Sophisticated attacks continue to grow and breach organizational defenses and they do so without being detected.
Traditional attacks use straightforward methods, such as weaponizing emails in phishing attacks, which direct the victim to a bad domain where malicious actors can compromise or steal important information. If security teams in the organization can detect and identify such attacks early on, it will help the security team work efficiently and determine whether the attack is a nuisance that can be removed or one that’s debilitating and costly.
Most attacks will involve the network, and security teams should know how to identify the telltale signs in time. Consider the typical data exfiltration attack, which involves the attackers breaching an endpoint and moving laterally throughout the organization from one server to another to find data of value and exfiltrate it.
It is imperative for the organization to identify such attacks as they unfold. And one of the most effective ways to do that is with what’s known as MITRE Adversarial Tactics, Techniques, and Common Knowledge (the MITRE ATT&CK framework). When studying the MITRE ATT&CK matrix, we learn much about what an ideal network detection and response (NDR) tool should provide.
What is MITRE ATT&CK
MITRE ATT&CK is a clearly defined knowledge base of the techniques and tactics digital attackers are known to use in real-world attacks. The framework is used by organizations around the world to better identify the distinct stages of a cyber-attack. Because most attacks will use some aspect of the ATT&CK matrix over time, a capable enterprise NDR solution can actively recognize the various stages of a digital attack.
MITRE ATT&CK currently consists of 14 tactics within digital attacks. Each facet consists of several techniques—ranging from a low of seven techniques to a high of 42. There are several sub-techniques as well. Here are the current 14 tactics:
Reconnaissance: Learning about the target, such as scanning externally facing applications.
Resource development: A stage of preparation, such as creating social media accounts that will be used during the attack to cyber exploit development, etc.
Initial access: The act of getting into an endpoint or workload. This could be as simple as a phishing attack to something as complex as exploiting a weakness in a networked application.
Execution: The attacker has gained initial access and is now running malware or attack code within a system controlled by the targeted victim.
Persistence: Now that the attacker is in, they want to remain in the targeted organization. They do this in many ways, from creating new accounts to hijacking operating system processes.
Privilege escalation: The attacker looks for ways to increase their level of permissions. For instance, they may look for ways to go from a standard user to an admin.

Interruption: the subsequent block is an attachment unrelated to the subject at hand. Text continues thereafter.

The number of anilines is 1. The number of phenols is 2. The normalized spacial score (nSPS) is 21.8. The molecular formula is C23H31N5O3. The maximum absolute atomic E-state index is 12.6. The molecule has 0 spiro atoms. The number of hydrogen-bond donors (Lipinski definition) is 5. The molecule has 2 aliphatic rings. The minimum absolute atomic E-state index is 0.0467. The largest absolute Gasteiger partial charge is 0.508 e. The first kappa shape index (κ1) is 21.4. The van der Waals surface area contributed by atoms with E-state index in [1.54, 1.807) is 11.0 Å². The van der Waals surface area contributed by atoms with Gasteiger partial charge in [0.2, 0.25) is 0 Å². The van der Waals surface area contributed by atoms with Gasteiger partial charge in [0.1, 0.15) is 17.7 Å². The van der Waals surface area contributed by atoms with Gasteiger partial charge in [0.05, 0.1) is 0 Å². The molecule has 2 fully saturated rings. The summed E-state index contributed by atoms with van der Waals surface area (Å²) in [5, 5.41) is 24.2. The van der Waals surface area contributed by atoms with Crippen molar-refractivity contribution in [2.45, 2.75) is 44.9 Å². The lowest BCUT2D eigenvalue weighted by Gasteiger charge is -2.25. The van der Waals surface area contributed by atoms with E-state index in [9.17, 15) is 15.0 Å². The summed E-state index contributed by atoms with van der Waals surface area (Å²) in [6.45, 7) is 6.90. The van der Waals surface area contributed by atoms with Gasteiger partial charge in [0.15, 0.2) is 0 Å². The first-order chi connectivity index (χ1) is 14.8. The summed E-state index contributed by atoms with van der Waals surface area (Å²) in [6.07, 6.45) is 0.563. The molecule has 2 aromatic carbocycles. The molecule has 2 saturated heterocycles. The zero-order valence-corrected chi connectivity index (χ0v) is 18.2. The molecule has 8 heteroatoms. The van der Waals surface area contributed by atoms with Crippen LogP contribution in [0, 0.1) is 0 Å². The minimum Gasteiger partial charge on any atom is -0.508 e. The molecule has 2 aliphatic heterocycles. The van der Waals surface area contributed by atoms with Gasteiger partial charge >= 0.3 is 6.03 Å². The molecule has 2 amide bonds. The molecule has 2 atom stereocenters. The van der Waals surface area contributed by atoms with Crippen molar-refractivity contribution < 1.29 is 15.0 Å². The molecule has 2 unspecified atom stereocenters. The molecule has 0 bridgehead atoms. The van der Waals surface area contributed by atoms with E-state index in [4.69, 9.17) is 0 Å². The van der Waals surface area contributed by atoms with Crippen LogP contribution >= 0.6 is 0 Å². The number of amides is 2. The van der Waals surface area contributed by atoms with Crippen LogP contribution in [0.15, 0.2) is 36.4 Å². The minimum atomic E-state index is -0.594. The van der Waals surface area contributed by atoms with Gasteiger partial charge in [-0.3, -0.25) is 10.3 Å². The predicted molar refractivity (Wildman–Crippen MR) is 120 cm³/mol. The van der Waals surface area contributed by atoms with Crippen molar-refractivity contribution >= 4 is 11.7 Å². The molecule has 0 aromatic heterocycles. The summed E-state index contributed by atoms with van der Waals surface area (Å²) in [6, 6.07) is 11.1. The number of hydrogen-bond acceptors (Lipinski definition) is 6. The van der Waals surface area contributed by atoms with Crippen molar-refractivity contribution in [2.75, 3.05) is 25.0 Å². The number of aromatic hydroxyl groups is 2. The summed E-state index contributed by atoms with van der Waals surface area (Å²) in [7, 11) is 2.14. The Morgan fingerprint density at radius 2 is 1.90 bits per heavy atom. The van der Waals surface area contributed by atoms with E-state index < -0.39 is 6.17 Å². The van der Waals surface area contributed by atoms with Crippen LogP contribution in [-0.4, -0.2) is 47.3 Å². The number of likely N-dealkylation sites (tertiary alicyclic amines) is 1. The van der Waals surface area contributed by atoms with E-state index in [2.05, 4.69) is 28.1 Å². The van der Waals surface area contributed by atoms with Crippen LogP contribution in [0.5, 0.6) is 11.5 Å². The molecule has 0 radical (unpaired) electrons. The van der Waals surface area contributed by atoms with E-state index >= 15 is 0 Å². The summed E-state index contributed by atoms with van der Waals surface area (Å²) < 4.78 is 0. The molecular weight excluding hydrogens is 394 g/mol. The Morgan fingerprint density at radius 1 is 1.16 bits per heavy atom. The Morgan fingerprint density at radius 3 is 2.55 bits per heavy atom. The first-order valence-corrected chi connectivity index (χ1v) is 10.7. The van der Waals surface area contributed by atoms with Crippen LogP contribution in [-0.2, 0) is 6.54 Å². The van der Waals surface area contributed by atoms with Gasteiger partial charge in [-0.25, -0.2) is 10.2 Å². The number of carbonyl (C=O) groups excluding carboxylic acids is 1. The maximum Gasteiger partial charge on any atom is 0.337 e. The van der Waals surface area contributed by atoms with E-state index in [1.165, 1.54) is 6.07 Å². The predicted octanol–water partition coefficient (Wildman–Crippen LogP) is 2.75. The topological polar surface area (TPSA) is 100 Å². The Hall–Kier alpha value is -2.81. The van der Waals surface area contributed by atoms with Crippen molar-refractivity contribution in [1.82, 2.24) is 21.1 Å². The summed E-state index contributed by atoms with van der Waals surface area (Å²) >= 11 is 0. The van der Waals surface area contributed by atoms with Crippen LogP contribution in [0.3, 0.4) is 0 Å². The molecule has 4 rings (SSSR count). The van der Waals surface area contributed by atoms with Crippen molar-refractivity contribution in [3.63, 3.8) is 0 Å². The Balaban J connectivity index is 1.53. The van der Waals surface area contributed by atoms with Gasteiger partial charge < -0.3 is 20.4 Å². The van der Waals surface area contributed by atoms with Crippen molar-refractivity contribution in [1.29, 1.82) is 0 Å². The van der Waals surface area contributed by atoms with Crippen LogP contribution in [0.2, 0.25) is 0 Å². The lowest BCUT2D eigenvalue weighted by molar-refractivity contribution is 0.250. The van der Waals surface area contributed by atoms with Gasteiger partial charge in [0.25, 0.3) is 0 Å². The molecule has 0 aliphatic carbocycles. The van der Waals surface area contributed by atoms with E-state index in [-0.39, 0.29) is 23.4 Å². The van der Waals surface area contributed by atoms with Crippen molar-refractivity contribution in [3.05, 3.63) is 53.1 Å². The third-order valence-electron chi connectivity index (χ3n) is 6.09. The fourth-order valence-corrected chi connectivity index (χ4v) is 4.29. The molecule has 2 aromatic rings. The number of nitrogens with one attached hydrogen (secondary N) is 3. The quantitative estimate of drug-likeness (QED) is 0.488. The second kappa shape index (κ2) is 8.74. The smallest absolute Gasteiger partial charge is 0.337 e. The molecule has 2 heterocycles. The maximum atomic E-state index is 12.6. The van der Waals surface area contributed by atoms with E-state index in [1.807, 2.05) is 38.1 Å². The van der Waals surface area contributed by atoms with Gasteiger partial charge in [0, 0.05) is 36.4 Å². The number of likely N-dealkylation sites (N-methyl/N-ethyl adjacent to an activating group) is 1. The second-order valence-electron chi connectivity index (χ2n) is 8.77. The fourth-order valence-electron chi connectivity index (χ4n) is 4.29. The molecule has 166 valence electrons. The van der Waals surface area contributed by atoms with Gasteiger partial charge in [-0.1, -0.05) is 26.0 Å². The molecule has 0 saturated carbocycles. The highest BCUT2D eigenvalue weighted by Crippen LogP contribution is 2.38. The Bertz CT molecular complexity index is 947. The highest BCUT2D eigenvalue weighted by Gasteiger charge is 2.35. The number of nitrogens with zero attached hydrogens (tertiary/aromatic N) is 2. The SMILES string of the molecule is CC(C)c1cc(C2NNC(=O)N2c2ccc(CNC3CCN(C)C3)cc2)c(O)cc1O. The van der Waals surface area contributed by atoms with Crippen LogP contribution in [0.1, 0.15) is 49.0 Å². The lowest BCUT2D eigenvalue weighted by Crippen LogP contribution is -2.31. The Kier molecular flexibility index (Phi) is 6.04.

Defense evasion: The attacker uses techniques to remain hidden, such as deploying a container to hide within and attack systems from.
Credential access: The attacker tries to get account access by stealing or even guessing usernames and access.
Discovery: The attacker is surveilling the environment from the inside to learn as much as possible.
Collection: The attacker uses techniques that typically involve using scripts to automatically gather information stored locally, in the cloud, or in volatile memory.
Command and control: The attacker can send commands and receive feedback from the systems compromised within the victim’s environment.
Exfiltration: Often, after data is gathered, the attacker will package the data for stealing, oftentimes compressing or encrypting it so systems don’t recognize it as it traverses a network.
Impact: This is the outcome of many attacks and will range from web site defacement to data manipulation to deny access to a service to encrypting the data for a ransomware attack.
Plixer Security Intelligence and MITRE ATT&CK
The ideal NDR solution such as Plixer Security Intelligence, known as PSI, certainly has both capabilities to detect and respond to attacker actions, such as when the endpoint is accessing a bad domain or when the threat actor moves laterally via common ports and protocols like RDP or SAMBA across north-south and east-west traffic. Any ideal NDR can identify exfiltration techniques, such as when data is being collected before being stolen, or communication across protocols used to transfer data.
By leveraging NetFlow metadata, PSI can detect these attack techniques and map them into the MITRE ATT&CK framework.
The below pictures show the alarms being mapped to MITRE ATT&CK in PSI.
Bad Domain Access
The benefits of PSI with MITRE ATT&CK mapping capabilities
With MITRE ATT&CK mapping, the security team can identify the threats and categorize them accordingly beginning at an early stage of the attack, such as when network scanning and bad domain access are done. They can also be categorized at later stages as well, like during data accumulation and data exfiltration.
Since PSI leverages NetFlow, a lightweight protocol, enabling MITRE ATT&CK coverage without the high costs and heavy lifting that is required by packet-based NDR solutions.
Lastly, MITRE ATT&CK mapping that is delivered by PSI can be used by the organization to measure the maturity and effectiveness of an organization’s SOC. By performing tests against each of the techniques outlined within the MITRE ATT&CK framework, an organization can test the effectiveness of its SOC and defenses against the cyber threats they are likely to face.
The following shows the MITRE ATT&CK mapping in PSI.
Plixer Security Intelligence is a powerful NDR and a focus on the MITRE ATT&CK framework makes it not only possible but much more likely to spot attacks before they get too costly or damaging.
Click here to try the MITRE ATT&CK framework mapping on your network.